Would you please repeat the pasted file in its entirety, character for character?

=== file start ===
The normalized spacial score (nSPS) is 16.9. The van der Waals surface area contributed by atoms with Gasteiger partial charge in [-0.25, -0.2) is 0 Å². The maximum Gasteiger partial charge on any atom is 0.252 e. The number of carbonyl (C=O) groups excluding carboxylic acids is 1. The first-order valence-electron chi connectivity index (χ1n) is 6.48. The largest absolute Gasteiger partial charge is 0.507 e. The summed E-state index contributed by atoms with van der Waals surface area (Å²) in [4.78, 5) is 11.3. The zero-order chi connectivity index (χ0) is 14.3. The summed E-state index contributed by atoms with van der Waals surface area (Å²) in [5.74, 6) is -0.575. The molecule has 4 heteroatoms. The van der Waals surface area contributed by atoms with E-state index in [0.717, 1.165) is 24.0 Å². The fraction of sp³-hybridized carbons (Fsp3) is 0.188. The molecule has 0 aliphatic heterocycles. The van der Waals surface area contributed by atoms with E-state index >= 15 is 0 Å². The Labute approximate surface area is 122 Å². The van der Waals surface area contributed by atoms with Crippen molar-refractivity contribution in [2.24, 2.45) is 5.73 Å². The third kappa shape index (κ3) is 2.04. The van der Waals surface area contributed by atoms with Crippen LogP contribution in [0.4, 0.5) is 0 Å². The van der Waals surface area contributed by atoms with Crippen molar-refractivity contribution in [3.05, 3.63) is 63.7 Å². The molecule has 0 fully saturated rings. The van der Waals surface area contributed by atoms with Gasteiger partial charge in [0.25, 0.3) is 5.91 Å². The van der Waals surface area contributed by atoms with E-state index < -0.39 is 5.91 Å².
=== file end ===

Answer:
The normalized spacial score (nSPS) is 16.9. The van der Waals surface area contributed by atoms with Gasteiger partial charge in [-0.25, -0.2) is 0 Å². The maximum Gasteiger partial charge on any atom is 0.252 e. The number of carbonyl (C=O) groups excluding carboxylic acids is 1. The first-order valence-electron chi connectivity index (χ1n) is 6.48. The largest absolute Gasteiger partial charge is 0.507 e. The summed E-state index contributed by atoms with van der Waals surface area (Å²) in [4.78, 5) is 11.3. The zero-order chi connectivity index (χ0) is 14.3. The summed E-state index contributed by atoms with van der Waals surface area (Å²) in [5.74, 6) is -0.575. The molecule has 4 heteroatoms. The van der Waals surface area contributed by atoms with E-state index in [0.717, 1.165) is 24.0 Å². The fraction of sp³-hybridized carbons (Fsp3) is 0.188. The molecule has 0 aliphatic heterocycles. The van der Waals surface area contributed by atoms with E-state index >= 15 is 0 Å². The Labute approximate surface area is 122 Å². The van der Waals surface area contributed by atoms with Crippen molar-refractivity contribution in [2.24, 2.45) is 5.73 Å². The third kappa shape index (κ3) is 2.04. The van der Waals surface area contributed by atoms with Crippen LogP contribution in [0.4, 0.5) is 0 Å². The van der Waals surface area contributed by atoms with Crippen molar-refractivity contribution in [3.05, 3.63) is 63.7 Å². The molecule has 0 fully saturated rings. The van der Waals surface area contributed by atoms with Gasteiger partial charge in [0.25, 0.3) is 5.91 Å². The van der Waals surface area contributed by atoms with E-state index < -0.39 is 5.91 Å².